The Tutankhamun Exhibit
This scepter is made of sheet-gold beaten on a wooden core. The shaft is in the form of a papyrus flower and stem; it is embellished at each end with a feather design in cloisonne work inlaid with carnelian, turquoise, lapis lazuli, felspar, faience and glass. Embossed on one side of the blade are rows of trussed and slaughtered bulls, partly dismembered, beneath a frieze of lotus petals between borders of checker and diamond patterns. On the other side of the blade, beneath a similar frieze, is an inscription which reads: 'The Good God, the beloved, dazzling of face like the Aten when it shines, the son of Amun Nebkheperure, living for ever'.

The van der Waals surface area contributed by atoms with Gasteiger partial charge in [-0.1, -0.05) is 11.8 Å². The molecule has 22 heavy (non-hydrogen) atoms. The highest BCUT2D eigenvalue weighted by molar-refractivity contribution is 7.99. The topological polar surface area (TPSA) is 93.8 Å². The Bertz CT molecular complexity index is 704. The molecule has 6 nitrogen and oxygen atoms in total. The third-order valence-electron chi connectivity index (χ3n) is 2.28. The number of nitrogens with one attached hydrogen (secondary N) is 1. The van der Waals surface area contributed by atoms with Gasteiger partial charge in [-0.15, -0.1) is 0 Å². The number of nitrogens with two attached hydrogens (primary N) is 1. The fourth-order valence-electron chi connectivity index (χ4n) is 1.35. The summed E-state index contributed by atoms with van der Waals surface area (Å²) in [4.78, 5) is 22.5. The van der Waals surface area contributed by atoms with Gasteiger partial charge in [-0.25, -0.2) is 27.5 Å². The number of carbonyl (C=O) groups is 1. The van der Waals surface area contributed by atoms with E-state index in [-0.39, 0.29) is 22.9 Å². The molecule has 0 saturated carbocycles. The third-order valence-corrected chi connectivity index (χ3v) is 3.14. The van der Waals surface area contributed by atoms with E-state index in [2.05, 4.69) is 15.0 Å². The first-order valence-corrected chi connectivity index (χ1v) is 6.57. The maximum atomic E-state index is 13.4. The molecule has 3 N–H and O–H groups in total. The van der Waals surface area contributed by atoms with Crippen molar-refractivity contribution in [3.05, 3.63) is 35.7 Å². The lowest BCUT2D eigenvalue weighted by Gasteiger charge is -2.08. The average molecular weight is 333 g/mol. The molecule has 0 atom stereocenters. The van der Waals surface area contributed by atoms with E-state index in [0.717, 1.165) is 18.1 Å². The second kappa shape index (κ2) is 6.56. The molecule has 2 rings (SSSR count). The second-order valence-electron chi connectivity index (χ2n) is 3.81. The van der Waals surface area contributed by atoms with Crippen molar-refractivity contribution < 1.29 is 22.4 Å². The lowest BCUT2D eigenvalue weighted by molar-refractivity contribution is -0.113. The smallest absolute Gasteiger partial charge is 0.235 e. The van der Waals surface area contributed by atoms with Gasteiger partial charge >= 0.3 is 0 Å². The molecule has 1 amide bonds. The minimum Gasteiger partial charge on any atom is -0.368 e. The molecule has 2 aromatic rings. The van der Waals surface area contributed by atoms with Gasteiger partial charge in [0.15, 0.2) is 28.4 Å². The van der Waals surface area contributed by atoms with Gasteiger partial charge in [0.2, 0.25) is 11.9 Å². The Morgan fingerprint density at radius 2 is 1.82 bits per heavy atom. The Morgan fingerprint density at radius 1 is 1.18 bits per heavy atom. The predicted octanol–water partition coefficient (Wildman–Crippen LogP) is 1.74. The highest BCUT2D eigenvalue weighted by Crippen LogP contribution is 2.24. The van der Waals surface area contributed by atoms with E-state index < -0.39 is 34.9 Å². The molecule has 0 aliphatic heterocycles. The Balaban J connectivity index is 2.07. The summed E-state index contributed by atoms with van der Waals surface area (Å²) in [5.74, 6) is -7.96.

Scepters of this kind have three names in Egyptian texts, kherep 'the controller', sekhem 'the powerful' and aba 'the commander'. They were carried as symbols of authority from very early times, but no distinction can be drawn between their various uses. In temple ritual and in the mortuary service the aba scepter was often held by the officiant who presented the offerings. If the sacrificial offerings shown on the blade of this scepter are indicative of its use, it probably represents the aba scepter, but precise identification is not possible. It was found in the Annex where it had probably been taken from the Treasury by the robbers.